A major study reveals that surgical masks are more effective than cotton masks in preventing the spread of coronavirus in communities.
More than 340,000 adults were tracked by researchers from Yale University in the United States throughout 600 communities in rural Bangladesh. According to the Washington Post, the data demonstrated that wearing a mask can have a considerable influence on preventing the transmission of symptomatic COVID-19.
Jason Abaluck, an economist at Yale, was reported as saying, “I think this should basically end any scientific debate about whether masks can be effective in combating COVID at the population level.”
The study, according to Abaluck, puts “a nail in the coffin” of anti-mask arguments. Wearers of the mask experienced a 9.3% drop in symptomatic COVID-19 seroprevalence, which means the virus was verified by bloodwork, and a further 11.9 percent reduction in COVID-19 symptoms.
However, the researchers stressed that this did not imply that masks were just 9.3% effective. “I think a big error would be to read this study and to say, ‘Oh, masks can only prevent 10 percent of symptomatic infections,'” Abaluck said. If masking were widespread, he believes the number would be several times higher.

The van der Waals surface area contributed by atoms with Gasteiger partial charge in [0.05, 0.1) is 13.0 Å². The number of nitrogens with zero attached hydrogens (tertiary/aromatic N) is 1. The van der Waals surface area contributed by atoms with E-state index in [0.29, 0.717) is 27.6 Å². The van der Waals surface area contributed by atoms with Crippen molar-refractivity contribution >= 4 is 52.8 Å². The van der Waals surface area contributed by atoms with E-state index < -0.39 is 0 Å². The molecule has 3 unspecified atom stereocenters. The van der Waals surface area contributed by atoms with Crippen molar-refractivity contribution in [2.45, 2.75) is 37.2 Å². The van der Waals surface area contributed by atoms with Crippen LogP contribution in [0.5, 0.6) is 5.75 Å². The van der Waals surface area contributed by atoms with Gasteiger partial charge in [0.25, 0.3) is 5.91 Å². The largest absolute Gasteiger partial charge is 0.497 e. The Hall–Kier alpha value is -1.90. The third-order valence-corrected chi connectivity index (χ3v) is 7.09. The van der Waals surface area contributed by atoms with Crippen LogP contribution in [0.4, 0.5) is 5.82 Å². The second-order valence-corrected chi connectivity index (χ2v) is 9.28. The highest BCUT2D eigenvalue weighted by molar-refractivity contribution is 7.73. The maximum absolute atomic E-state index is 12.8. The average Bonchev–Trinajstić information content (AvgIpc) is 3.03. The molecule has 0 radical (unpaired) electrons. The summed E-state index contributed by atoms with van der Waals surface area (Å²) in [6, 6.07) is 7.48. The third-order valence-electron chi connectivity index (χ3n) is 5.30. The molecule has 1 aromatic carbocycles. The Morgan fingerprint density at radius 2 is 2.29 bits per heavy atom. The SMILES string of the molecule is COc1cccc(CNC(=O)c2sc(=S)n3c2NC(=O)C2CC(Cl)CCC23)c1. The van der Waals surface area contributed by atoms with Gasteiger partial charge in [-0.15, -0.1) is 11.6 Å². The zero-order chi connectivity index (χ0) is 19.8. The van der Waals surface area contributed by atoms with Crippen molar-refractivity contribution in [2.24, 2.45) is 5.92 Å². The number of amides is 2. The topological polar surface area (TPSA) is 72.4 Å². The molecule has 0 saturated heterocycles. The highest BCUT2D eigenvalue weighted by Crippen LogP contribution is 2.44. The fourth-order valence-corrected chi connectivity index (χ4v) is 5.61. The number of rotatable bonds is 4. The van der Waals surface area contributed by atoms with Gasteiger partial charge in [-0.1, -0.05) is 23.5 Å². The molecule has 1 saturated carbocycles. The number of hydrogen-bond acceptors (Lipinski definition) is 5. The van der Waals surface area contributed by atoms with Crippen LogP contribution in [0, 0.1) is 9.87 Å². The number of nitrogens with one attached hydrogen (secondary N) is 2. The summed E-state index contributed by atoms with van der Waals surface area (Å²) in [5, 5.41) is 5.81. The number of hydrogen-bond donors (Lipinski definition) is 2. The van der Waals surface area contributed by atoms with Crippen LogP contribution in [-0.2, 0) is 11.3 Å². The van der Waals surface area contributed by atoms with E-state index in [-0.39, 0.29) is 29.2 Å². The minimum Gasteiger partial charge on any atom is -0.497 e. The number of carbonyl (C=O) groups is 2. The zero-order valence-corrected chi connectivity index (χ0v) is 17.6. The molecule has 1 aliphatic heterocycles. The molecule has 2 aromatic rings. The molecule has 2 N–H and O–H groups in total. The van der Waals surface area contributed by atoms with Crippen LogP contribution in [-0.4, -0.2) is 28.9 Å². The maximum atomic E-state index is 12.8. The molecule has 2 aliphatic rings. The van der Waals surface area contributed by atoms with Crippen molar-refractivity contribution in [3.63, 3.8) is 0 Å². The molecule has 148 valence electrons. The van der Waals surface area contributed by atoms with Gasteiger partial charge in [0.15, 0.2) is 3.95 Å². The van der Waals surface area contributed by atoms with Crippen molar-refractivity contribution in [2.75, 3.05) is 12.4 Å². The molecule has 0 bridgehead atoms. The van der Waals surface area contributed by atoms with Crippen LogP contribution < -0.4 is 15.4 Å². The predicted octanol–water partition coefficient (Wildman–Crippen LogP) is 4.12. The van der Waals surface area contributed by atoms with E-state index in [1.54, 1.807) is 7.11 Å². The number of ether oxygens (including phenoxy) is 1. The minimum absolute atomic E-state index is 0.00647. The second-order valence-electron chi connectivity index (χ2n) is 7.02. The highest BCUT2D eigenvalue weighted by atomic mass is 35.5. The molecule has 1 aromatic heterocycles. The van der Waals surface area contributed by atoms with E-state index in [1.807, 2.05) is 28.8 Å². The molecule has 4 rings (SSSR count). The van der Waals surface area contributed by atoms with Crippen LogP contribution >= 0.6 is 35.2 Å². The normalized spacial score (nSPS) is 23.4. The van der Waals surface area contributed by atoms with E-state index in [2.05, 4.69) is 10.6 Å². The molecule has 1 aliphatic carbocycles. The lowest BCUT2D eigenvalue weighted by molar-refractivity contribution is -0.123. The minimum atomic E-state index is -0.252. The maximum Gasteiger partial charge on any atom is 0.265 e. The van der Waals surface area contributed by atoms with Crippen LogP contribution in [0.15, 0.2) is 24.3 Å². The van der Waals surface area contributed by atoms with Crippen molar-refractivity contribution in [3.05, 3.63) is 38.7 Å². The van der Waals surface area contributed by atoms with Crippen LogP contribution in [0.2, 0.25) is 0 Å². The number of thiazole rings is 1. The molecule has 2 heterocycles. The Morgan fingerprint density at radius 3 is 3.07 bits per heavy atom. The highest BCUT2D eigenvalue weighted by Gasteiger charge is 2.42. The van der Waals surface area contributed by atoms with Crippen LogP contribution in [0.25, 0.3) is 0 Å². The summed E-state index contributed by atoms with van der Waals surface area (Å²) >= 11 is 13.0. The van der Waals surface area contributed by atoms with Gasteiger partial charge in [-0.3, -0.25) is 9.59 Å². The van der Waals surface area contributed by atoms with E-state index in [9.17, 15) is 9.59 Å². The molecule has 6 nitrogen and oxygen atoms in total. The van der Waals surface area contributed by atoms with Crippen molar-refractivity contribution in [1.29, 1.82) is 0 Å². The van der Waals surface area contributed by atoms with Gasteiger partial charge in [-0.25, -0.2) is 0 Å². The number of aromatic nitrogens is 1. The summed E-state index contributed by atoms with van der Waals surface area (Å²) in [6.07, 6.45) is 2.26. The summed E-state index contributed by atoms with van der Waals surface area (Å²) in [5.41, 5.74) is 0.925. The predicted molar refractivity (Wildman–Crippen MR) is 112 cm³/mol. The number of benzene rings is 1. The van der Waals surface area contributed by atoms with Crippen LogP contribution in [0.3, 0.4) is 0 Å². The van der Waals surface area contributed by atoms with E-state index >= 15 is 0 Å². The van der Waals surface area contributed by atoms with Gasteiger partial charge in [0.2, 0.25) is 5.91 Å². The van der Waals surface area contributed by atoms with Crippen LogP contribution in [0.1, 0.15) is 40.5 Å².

According to the Washington Post, the work is currently being peer reviewed by the journal Science.
Furthermore, while cotton masks certainly reduced symptoms, the researchers “cannot reject” the possibility that, unlike surgical masks, they may have only a minor, if any, effect on symptomatic coronavirus infections. However, Abaluck emphasized that there is no evidence that fabric masks are ineffective.
The findings “don’t necessarily show that surgical masks are much, much better than cloth masks,” he said, “but we find much clearer evidence of the effectiveness in surgical masks.”